The Independent Student Newspaper of Northern Kentucky University.

The Northerner

The Independent Student Newspaper of Northern Kentucky University.

The Northerner

The Independent Student Newspaper of Northern Kentucky University.

The Northerner

Students not attending home games

Breanna Gaddie

The new Bank of Kentucky Center boasts a seating capacity of 9,400, but the ability to fill these seats has not come as easily as anticipated.

The near-sellout crowd for the Nov. 8 match-up between Northern Kentucky University and the University of Louisville seemed like a positive precursor for this season’s men and women’s basketball games.

‘The crowd at the Louisville game was surreal, and a glimpse of what it could be like in the future,’ said Dave Bezold, men’s basketball head coach. ‘The students were amazing. To see the student section having so much fun at a game was great.’

The previous attendance record for a men’s or women’s basketball game at NKU was just shy of 2,000, but on that November night nearly 9,000 students, parents and alumni emerged to watch the first basketball games being played inside the BOKC.

The BOKC displays an overhead scoreboard with a four-sided video screen that gives play-by-play statistical updates. It also houses the No. 18 nationally ranked Norse men’s team and No. 1 nationally ranked women’s team.

Despite all that, thousands of seats remain empty come game time.

The Nov. 8 attendance numbers were nowhere near as close in the two games that followed, with just over 700 fans at each game.

‘The attendance so far is not good,’ said Kevin Reynolds, Student Government Association vice president of student involvement. ‘We’re excited for being able to have more people than we did in Regents . . . with this good of a team and amazing arena, there should be triple the amount (of fans) here.’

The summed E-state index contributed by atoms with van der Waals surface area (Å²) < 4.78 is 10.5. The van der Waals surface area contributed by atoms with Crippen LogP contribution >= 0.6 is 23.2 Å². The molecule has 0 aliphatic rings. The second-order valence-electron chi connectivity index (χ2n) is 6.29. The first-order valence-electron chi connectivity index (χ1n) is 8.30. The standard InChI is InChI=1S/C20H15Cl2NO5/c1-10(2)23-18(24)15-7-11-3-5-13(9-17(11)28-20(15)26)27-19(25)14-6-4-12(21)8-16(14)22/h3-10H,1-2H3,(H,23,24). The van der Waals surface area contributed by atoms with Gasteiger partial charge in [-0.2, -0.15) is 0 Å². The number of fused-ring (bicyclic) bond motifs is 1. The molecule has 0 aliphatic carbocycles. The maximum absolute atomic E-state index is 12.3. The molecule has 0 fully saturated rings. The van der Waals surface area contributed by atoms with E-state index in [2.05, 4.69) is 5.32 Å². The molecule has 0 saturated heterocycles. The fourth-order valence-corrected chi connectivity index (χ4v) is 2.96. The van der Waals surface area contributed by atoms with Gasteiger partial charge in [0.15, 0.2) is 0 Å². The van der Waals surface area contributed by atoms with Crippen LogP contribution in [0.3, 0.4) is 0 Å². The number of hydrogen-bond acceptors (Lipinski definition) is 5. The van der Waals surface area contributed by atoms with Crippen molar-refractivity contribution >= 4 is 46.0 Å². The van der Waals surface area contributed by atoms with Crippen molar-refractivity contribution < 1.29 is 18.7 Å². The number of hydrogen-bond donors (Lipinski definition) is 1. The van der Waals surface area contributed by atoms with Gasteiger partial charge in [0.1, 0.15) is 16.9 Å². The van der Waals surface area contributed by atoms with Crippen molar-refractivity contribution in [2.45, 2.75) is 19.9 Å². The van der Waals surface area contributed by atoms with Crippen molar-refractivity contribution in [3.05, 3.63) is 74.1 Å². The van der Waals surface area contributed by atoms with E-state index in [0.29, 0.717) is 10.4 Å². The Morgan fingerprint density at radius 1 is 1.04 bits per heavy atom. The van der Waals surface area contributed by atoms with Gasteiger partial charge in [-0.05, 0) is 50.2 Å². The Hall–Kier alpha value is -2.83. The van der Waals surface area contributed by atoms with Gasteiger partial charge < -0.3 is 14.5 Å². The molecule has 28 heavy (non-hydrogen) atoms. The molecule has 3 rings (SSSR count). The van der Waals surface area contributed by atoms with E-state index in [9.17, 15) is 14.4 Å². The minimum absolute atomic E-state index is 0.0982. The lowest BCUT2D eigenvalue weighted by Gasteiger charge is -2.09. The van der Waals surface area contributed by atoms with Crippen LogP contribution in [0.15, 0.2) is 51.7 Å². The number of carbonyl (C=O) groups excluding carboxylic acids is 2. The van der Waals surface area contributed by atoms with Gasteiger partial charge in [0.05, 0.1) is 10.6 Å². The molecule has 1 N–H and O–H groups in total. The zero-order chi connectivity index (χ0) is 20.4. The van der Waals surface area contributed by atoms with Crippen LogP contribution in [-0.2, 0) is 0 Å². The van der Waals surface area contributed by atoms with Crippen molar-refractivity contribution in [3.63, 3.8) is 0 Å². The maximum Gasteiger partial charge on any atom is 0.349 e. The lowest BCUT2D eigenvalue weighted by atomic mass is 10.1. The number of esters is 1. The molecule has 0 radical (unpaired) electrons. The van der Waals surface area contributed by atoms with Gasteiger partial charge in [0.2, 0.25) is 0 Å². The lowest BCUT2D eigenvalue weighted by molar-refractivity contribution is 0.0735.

Granted, NKU men and women’s basketball haven’t played a Division I powerhouse like Louisville in those following games.

‘I would love to see the place filled all the time but that is not realistic,’ Bezold said. ‘The attendance will grow; it always does the second semester.’

Reynolds and fellow co-founder’ Andrew Stewart have attempted to revamp the Norse Force, NKU’s pep club, to help get the student section back on its feet.

‘We’re really happy to have the Norse Force in full effect, and our student section has been dubbed the Thunderzone ‘- those who don’t show up are really missing out,’ Reynolds said.

Although Reynolds also believes the attendance will increase as the basketball teams play conference rivals, he is still disappointed with the student body’s lack of support for the basketball teams.

‘It’s pitiful; we expected more support regardless of how far into the season we are. The women’s team is the defending national champ and their attendance is even less than the men’s,’ Reynolds said.

The Campus Book and Supply store gave 300 Norse Force T-shirts to Reynold, but only 30 people are currently affiliated with the pep club.

‘I think one reason for the low attendance is (that) there isn’t enough PR for the games,’ said freshman communication major and Norse Force member Abbie Swan. ‘For the U of L game there was a banner hanging outside the SU informing the students of everything you needed to know; I haven’t seen anything like that for the games that followed.’